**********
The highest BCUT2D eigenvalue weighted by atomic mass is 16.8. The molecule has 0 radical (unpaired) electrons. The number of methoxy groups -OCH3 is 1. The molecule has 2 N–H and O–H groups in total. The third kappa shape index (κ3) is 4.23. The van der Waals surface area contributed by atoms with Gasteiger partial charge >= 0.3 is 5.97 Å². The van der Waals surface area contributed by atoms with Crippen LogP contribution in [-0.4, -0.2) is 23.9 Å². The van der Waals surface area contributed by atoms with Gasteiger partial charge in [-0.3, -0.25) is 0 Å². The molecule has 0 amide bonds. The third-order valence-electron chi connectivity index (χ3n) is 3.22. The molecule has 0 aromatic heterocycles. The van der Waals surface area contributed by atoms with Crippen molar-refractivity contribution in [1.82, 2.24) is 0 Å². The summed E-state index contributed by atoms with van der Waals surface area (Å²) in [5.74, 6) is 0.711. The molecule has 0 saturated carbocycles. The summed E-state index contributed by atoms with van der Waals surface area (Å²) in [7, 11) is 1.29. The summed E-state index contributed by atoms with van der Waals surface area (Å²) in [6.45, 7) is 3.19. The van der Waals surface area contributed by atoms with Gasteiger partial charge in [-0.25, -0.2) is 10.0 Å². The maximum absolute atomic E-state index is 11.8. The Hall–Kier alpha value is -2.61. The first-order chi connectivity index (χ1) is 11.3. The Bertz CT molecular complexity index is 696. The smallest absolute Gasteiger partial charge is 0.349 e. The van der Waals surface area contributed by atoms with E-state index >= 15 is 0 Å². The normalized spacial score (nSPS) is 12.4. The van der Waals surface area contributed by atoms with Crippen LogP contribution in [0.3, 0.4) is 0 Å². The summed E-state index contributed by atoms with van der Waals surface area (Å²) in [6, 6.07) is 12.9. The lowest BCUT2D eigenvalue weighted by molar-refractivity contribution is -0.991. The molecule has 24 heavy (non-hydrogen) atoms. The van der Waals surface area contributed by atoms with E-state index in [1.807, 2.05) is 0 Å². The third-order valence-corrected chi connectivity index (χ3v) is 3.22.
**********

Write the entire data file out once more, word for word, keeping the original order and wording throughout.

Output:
The highest BCUT2D eigenvalue weighted by atomic mass is 16.8. The molecule has 0 radical (unpaired) electrons. The number of methoxy groups -OCH3 is 1. The molecule has 2 N–H and O–H groups in total. The third kappa shape index (κ3) is 4.23. The van der Waals surface area contributed by atoms with Gasteiger partial charge >= 0.3 is 5.97 Å². The van der Waals surface area contributed by atoms with Crippen LogP contribution in [-0.4, -0.2) is 23.9 Å². The van der Waals surface area contributed by atoms with Gasteiger partial charge in [-0.3, -0.25) is 0 Å². The molecule has 0 amide bonds. The third-order valence-electron chi connectivity index (χ3n) is 3.22. The molecule has 0 aromatic heterocycles. The van der Waals surface area contributed by atoms with Crippen molar-refractivity contribution in [1.82, 2.24) is 0 Å². The summed E-state index contributed by atoms with van der Waals surface area (Å²) in [5.74, 6) is 0.711. The molecule has 0 saturated carbocycles. The summed E-state index contributed by atoms with van der Waals surface area (Å²) in [7, 11) is 1.29. The summed E-state index contributed by atoms with van der Waals surface area (Å²) in [6.45, 7) is 3.19. The van der Waals surface area contributed by atoms with Gasteiger partial charge in [-0.25, -0.2) is 10.0 Å². The maximum absolute atomic E-state index is 11.8. The Hall–Kier alpha value is -2.61. The first-order chi connectivity index (χ1) is 11.3. The Bertz CT molecular complexity index is 696. The smallest absolute Gasteiger partial charge is 0.349 e. The van der Waals surface area contributed by atoms with E-state index >= 15 is 0 Å². The normalized spacial score (nSPS) is 12.4. The van der Waals surface area contributed by atoms with Crippen LogP contribution in [0.3, 0.4) is 0 Å². The summed E-state index contributed by atoms with van der Waals surface area (Å²) in [6, 6.07) is 12.9. The lowest BCUT2D eigenvalue weighted by molar-refractivity contribution is -0.991. The molecule has 24 heavy (non-hydrogen) atoms. The van der Waals surface area contributed by atoms with E-state index in [1.807, 2.05) is 0 Å². The third-order valence-corrected chi connectivity index (χ3v) is 3.22.